Review: THE HANGING SHED by Gordon Ferris

TheHangingShedFerrisGor4861_fDouglas Brodie is a well-educated (courtesy of a scholarship), working-class bloke who’s been a student, a policeman, a soldier and, in the year since WWII ended, has tried to make a career as a reporter. At the start of the novel he is drawn back to his past by a plea from an old friend. Hugh Donovan is convicted of murder and is due to hang in four weeks but claims he is innocent. Brodie and Donovan had fallen out many years before but his childhood friend’s desperation at his plight is enough to prompt Brodie’s return to Glasgow to see if there’s anything he can do.

Even in the crowded space of crime fiction set in the post war period THE HANGING SHED stands out as above average with its strong characters and compelling plot,neither of which always behave as expected. Brodie is a complicated man who has clearly been deeply affected by his wartime experiences but the traumas of his youth are also haunting him. He feels his old friend betrayed him when they were teenagers and so does not immediately warm to the idea of helping him. The depiction of Brodie working his way through the emotions connected to this betrayal was very realistic and one of the highlights of the book for me.

Ferris deals cleverly with the story and doesn’t dwell on the most horrific elements which include the crime that Donovan is convicted of being the murder of a young boy and the disappearance of four others. There are no gruesome descriptions or other sensationalising of this aspect of the story for which I am grateful. Along with Hugh’s lawyer, a young woman called Sam Campbell, Brodie tries to piece together what really happened by re-tracing Hugh’s steps and learning about his post-war life which is shown to be a pretty grim existence due to his extensive injuries. Slowly the pair come to realise that a combination of a ruthless criminal gang and police corruption have played a large role in the case but they struggle to gather enough evidence in time to prevent Hugh’s execution.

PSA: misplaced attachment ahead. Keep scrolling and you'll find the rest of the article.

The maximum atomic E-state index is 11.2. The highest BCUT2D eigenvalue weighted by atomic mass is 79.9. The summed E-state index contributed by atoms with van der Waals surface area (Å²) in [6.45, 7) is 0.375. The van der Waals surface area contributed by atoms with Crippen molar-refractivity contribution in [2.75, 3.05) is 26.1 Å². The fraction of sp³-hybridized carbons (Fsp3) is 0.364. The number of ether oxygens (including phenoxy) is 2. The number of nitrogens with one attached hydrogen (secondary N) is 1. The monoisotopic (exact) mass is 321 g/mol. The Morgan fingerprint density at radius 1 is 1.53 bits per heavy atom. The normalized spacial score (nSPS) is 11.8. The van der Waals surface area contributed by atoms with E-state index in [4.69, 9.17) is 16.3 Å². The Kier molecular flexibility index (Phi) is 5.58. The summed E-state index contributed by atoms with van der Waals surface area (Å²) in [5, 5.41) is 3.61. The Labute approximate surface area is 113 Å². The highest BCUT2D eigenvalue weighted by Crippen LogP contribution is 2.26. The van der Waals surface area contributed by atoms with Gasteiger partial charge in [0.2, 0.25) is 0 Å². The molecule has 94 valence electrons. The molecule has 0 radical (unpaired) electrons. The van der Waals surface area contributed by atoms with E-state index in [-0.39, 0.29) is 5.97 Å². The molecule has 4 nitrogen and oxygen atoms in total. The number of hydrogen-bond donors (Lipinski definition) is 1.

For me the last third or so of the novel became a little unrealistic – more a Hollywood thriller type of storyline with lots of in the nick of time escapes and a rapidly mounting body count – but overall I found it very, very readable and will look forward to the next installment of the series. The setting is depicted so evocatively and the central characters are so interesting that I can’t imagine too many readers who would not enjoy THE HANGING SHED.

♦ ♦ ♦ ♦ ♦ ♦ ♦ ♦ ♦ ♦
Publisher Corvus [2011]
ISBN/ASIN 9781848877596
Length 314 pages
Format Paperback
Book Series #1 in the Douglas Brodie series

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8 Responses to Review: THE HANGING SHED by Gordon Ferris

  1. Margot Kinberg says:

    Bernadette – This is one I’ve had my eye on actually. It’s good to know that you enjoyed it, even with a bit of a ‘nick of time’ kind of ending. The premise sounds interesting and I’m always one for well-developed characters.


  2. Not a male skirt-wearer says:

    A bit of tartan noir will do you good, Margot.

    I liked this one quite a bit myself.


  3. I really enjoyed this too 🙂


  4. Col says:

    I have only really skimmed the review as I am hoping to read this sometime this year, (or at least something by Ferris)…..good to know it’s worth looking forward to.


  5. angelasavage says:

    This does sound like a good read, Bernadette. Thanks for the review.

    On another note, have you noticed the way certain surnames pop up in crime fiction? Geoffrey McGeachin and Annie Hauxwell have central characters called Charlie Berlin and Catherine Berlin respectively (‘No relation,’ quipped Hauxwell at a recent writers’ event). And I’m wondering if Ferris’ Douglas Brodie might be related to Kate Atkinson’s Jackson Brodie…


    • Oh I had’t made the Berlin connection Angela but you’re right – I suppose Catherine could be Charlie’s granddaughter (age wise). I did make the Brodie connection though – I decided they could be father and son 🙂

      It must be hard for you writers to come up with names that are unique enough but not silly-sounding. Just another chore for you I guess.


  6. Claire Duffy says:

    One by one my family have been getting obsessed with Gordon Ferris, and I’ve finally cracked and have a couple of his – including this one – winging their way to me from Amazon. For some reason, mystery/thriller novels that are very steeped in their setting really work for me – it’s one of the things I loved about the Millennium series – so I can imagine that Glasgow is a great ‘character’ in his books – looking forward to it!


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